James Gray, the designer of Crazier Eights, will be at Pacificon 2021. He will be running Crazier Eights events, such as for Crazier Eights: Olympus on September 3rd and 4th.
Location: San Mateo Marriott Hotel (1770 S Amphlett Blvd, San Mateo, CA 94402).
Tournaments are events that rank players based on how many matches or “rounds” they win. A group of at least four players are needed. In general, each match can be 30 minutes for a single game (“best of one”), or 40 – 50 minutes for best two out of three.
Types of events
- Random deck – Each player brings a deck or two. Players randomly determine who gets to use their deck(s). If two decks are used, they are mixed together. If your deck(s) are used, the player to your right is the first player for the first game.
- Personal deck – Each player brings a deck or two. (If two decks are used, mix the cards together.) Each player uses their own deck (draw pile) and discard pile. Use your own discard pile exclusively. (An alternate option is that each discard must match the last card discarded.) Go here for more information about competitive deck construction.
- Draft – Use a large pool of Crazier Eights decks mixed together. Randomly distribute 42 cards to each player and turn them into three piles of 14 cards. Players draft the cards, taking turns of picking one card from each pile, until all the cards are added to a unique player’s card pool. Use your pool of cards to make a thirty card deck, and every card in your deck must not have any cards unless they have one of two specific colors. For example, a red-blue deck must not have a green card unless it is also red or blue. Then use the “personal deck” rules. Go here for more information about draft events.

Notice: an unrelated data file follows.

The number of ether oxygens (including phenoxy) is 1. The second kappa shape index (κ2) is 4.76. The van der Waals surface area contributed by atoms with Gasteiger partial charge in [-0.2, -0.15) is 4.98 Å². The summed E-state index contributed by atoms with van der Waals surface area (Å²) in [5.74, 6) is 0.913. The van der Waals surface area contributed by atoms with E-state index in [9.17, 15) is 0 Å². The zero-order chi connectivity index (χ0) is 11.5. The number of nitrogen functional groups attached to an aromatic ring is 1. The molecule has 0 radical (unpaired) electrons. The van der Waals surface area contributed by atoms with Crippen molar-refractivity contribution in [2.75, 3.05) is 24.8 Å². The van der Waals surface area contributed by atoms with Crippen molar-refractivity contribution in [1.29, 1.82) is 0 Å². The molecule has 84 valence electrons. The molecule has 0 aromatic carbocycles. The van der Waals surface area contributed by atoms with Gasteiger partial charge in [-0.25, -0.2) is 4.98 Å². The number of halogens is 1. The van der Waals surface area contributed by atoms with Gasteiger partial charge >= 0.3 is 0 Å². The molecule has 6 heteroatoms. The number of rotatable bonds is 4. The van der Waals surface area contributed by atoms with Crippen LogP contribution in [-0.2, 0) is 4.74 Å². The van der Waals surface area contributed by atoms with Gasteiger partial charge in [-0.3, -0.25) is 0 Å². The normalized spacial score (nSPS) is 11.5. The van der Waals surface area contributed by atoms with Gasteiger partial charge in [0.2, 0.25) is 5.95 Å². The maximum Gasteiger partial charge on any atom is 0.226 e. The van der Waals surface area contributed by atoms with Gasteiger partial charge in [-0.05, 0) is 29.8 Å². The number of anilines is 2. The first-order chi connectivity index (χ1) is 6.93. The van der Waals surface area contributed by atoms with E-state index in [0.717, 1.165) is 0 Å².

The main idea of drafting a card game is to let everyone make their own deck using a shared pool of cards. Each player chooses what cards they want from the card pool in a particular way.
Drafting a card game became popular with Magic: the Gathering. One popular way to draft the cards is called a Cube Draft. A cube is a pile of cards selected specifically to use to have draft events.
One of every Crazier Eights game released in 2017 or after is enough cards for six players: Crazier Eights: Camelot, Crazier Eights: Avalon, Crazier Eights: One Thousand & One Nights, Crazier Eights: Shahrzad, Crazier Eights: Olympus, and Crazier Eights: Pantheon.
Two of all these games is enough cards for up to ten people to draft.
Secret Partners is an alternate way to play competitive multiplayer games (of fantasy card games). It changes how the game is played. I think it’s a good option for Crazier Eights. It’s a good option for certain fantasy card games in particular. (It was originally developed by people who play Magic: the Gathering.)
What is it?
The main idea is that there are two allied teams, and each team only has one player who is known to be on the team. The other players are on a team in secret, or a lone wolf.
What’s the point? Secret Partners adds a new layer of strategy, politics, and mind games to whatever game you can use it for. The players with a revealed team alliance are more vulnerable because they are a target to their opponents. Continue reading
I have a new idea for competitive deck construction using Crazier Eights cards.
I discussed one idea for deck construction for Crazier Eights here. That idea is mainly to sculpt your own unique Crazier Eights deck and game using all the cards available, and the general expectation is that everyone will use the same deck when playing the game. Continue reading
Every Crazier Eight game you order this May or June (2021) comes with the Apocalypse promo card, as seen below, while supplies last.
Additionally, every game title comes with a unique promo card.